I can instead, quite conceivably, see Trump doing three large rallies in Florida, Michigan, Ohio, Pennsylvania, North Carolina — take your pick really — on the dates of the scheduled debates. Get off the ‘MSM’ networks and get Trump out to his base, they’d say. The irony being, of course, that the news networks would cover these rallies to at least the same degree as they would any formal debates. But this time he wouldn’t even have to share the stage with anyone else.

Essentially, he has a ready-made better option.

Secondly, there isn’t the all-consuming desire to humiliate like there was in Clinton’s case. A motivation powerful enough for Trump to risk his own campaign. For decades, literally, decades, the Republicans, including Trump loathed the Clintons. They loathed Hilary long before her time as Secretary of State, too. We see it now still; Trump’s re-election campaign launch in Florida was full of Clinton references. He’s still obsessed! SAD.

In 2016, Trump relished being on the same stage as her. Even if he didn’t ‘win’ the debates, he produced that haunting image of him lurched over her shoulder. You know, the one that made Clinton’s ‘skin-crawl’. Imagine the feeling that would have produced in the Trump/Manafort/Conway/Bannon circle?

Words from Hilary Clinton in an interview, August 2017

Trump is going to dislike his opponent, whoever it is. They are a Democrat threatening his power. End of story.

But that visceral, deep, human hatred was reserved exclusively for Hilary. This time around his team won’t be chomping at the bit to take his opponent down. Any temptation that is there, they know it won’t be worth the risk.

They won’t be worth the risk partly because Trump now has strings to his bow that he didn’t in 2016. Namely, the incumbency advantage and the ‘strong’ economy. Indicators that have remained consistently strong predictors of election success. But also the candidate — and Trump’s opponent — will be markedly different to Hilary.

Hilary herself was also treading a fine balance during those debates. Her entire career had been in the spotlight and she had faced a litany of allegations about being insincere, arrogant, elitist and inauthentic. How she presented herself, the vastly superior candidate on the same stage as the owner of Trump Stakes was a real concern. As such, she wasn’t as combative as she could have been. Instead trying to appear calm, more reserved, more presidential.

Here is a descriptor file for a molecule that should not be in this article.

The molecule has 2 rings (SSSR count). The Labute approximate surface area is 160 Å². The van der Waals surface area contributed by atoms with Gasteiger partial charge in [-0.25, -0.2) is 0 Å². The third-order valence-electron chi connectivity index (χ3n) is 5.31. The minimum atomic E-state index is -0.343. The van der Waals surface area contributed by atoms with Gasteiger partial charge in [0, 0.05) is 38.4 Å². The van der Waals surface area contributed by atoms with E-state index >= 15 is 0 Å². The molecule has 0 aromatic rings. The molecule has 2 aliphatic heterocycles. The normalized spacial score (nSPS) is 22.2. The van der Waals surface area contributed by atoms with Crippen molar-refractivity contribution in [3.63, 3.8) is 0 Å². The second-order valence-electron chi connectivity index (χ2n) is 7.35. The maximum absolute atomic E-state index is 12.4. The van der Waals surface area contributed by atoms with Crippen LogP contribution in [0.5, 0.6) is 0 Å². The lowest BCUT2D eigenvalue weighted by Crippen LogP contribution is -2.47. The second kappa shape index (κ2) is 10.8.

This will not happen in 2020. The Democrat party is clearly, and rightfully, fed up of this criminal bastardising the highest office in the land. They will come out fighting. Imagine Harris vs Trump? Or Warren vs Trump? Or even Mayor Pete vs Trump? They would wipe the floor with the President. And not just in the way Hilary ‘beat’ him in the debates — they would absolutely take him apart. No holes bared.

We understand who Trump is now. The man himself has even exhibited some much needed self-reflection and concluded that he is going after his base, no more, no less. The Democrats will also be furiously fired up and will have a four year record to unpick on live TV — if anyone knows the impact of live TV, it’s Trump.

Asking Trump to go toe-to-toe with a Democrat candidate over three nights in front of tens of millions of Americans is a deeply concerning and unattractive proposition to his team. Instead, watch him call three national rallies in three states he is under-performing in next year. That will attract thousands of his supporters chanting his name, feeding his ego and boosting his confidence.

The worst part is, the media will cover these rallies in their full glory. Giving Trump unmitigated access to the top of the news cycle. No need to share.

Writing mostly on US politics from across the pond. Occasionally detour into sports/sport performance, and UK politics/culture.